The opinion of the court was delivered by: Judge James B. Zagel
MEMORANDUM OPINION AND ORDER
In 1985, Plaintiff Alice Outlaw McMillan ("McMillan") began working as a clerk for the United States Postal Service ("USPS"). In keeping with the spirit of her middle name, McMillan claims to have a long history of standing up for her rights and those of other injured employees, referring to herself as a modern-day "Norma Rae."*fn1 Between 1994 and 2004, McMillan filed ten ("Equal Employment Opportunity") EEO complaints against the USPS.
In May 1994, McMillan filed a claim for an on-the-job injury (apparently the onset of carpal tunnel syndrome), which was accepted by the Office of Workers' Compensation ("OWC"). As a result, McMillan was placed in a mail processing clerk position, a limited-duty post with certain restrictions. Those restrictions included not lifting more than one pound, no repetitive motion with both hands, and no stamping, pushing or pulling. During this period, Plaintiff maintains that she periodically worked in the "Nixie" unit in order to rest her hands.*fn2
By October 2002, McMillan claimed that her injury was so severe that she could no longer work. The OWC accepted her work stoppage, and McMillan was placed on temporary disability leave and received disability payments.
In September 2003, McMillan had surgery on her right knee and subsequently underwent physical therapy. In February 2004, USPS, through Injury Compensation Specialist Sheila Spane ("Spane"), offered McMillan placement into a limited-duty clerk position. McMillan's treating physician, Dr. Samuel Chmell, responded to the offer, rejecting it. He explained that McMillan would not be able to return to work until September 1, 2004.
In March 2004, Spane once again offered McMillan a limited-duty clerk position. Dr. Chmell again rejected the offer explaining that McMillan was fully incapacitated for duty. On March 29, 2004, Spane requested that the OWC schedule McMillan for a second opinion examination.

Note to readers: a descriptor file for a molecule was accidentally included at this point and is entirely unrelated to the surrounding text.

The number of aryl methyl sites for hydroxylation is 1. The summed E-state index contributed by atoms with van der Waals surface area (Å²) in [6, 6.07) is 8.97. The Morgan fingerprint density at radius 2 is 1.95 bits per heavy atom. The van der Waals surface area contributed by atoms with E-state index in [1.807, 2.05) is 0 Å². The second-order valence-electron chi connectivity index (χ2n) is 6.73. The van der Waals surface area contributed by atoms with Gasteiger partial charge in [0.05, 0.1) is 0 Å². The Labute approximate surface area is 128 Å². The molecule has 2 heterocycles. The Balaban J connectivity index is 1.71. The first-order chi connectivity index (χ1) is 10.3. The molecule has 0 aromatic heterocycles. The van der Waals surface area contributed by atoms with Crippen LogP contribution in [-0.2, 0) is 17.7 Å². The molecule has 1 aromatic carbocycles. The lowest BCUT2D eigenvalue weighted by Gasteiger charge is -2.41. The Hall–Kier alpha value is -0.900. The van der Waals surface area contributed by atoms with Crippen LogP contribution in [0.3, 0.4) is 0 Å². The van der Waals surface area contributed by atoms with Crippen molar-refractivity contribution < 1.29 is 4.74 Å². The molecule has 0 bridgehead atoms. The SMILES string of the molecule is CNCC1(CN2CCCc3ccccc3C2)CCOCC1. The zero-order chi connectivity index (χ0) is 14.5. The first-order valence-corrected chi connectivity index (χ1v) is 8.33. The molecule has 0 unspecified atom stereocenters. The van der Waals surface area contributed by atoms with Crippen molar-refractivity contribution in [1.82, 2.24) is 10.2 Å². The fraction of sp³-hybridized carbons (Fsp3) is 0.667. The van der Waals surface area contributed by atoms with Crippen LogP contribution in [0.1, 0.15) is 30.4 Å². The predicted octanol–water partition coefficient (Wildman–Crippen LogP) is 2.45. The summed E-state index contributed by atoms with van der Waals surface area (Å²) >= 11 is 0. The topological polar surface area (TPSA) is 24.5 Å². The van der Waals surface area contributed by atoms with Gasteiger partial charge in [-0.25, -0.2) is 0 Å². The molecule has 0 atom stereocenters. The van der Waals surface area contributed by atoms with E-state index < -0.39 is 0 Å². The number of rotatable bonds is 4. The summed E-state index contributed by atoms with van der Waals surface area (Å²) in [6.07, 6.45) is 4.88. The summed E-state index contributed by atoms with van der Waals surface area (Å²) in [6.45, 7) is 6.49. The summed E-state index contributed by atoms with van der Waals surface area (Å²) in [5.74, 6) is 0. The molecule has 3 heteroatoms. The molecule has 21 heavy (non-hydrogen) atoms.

On September 27, 2004, Dr. Chmell wrote McMillan a work statement explaining that she would be unable to work through October 10, 2004, and would be released to work on October 11, 2004, with the following restrictions: no repetitive motion, no cold air blow, no push/pull, no lifting of more than one pound, no "SS" walking. On October 6, McMillan went to the USPS Medical Unit to obtain the necessary clearance to return to work. Personnel at the Medical Unit expressed concern about McMillan's medical release authorization. McMillan then contacted Dr. Chmell who provided, via fax, an updated release. The release reported McMillan's diagnoses as "bilateral knee injuries status post right knee partial menisectomy, consequential injuries to ankles and feet with posterior tibial tendinitis." Dr. Chmell also specified the following restrictions: no excessive walking; no repetitive motion of the upper extremities; no lifting of more than one pound; no cold blowing air; and no pulling or pushing. According to Defendants, this differed from the earlier restrictions in that McMillan could not undertake any excessive walking. Carol Moore, then head of the Injury Compensation Department, advised the Medical Unit that McMillan was to be scheduled by the Department of Labor ("DOL") for a referee examination. Spane notified the Medical Unit that as a result of the "conflicting" medical information submitted by Dr. Chmell,*fn3 McMillan would not be able to return to work until a referee examination had taken place and the results were returned. After the examination, the DOL, through the OWC, could then advise the USPS as to whether McMillan could return to work.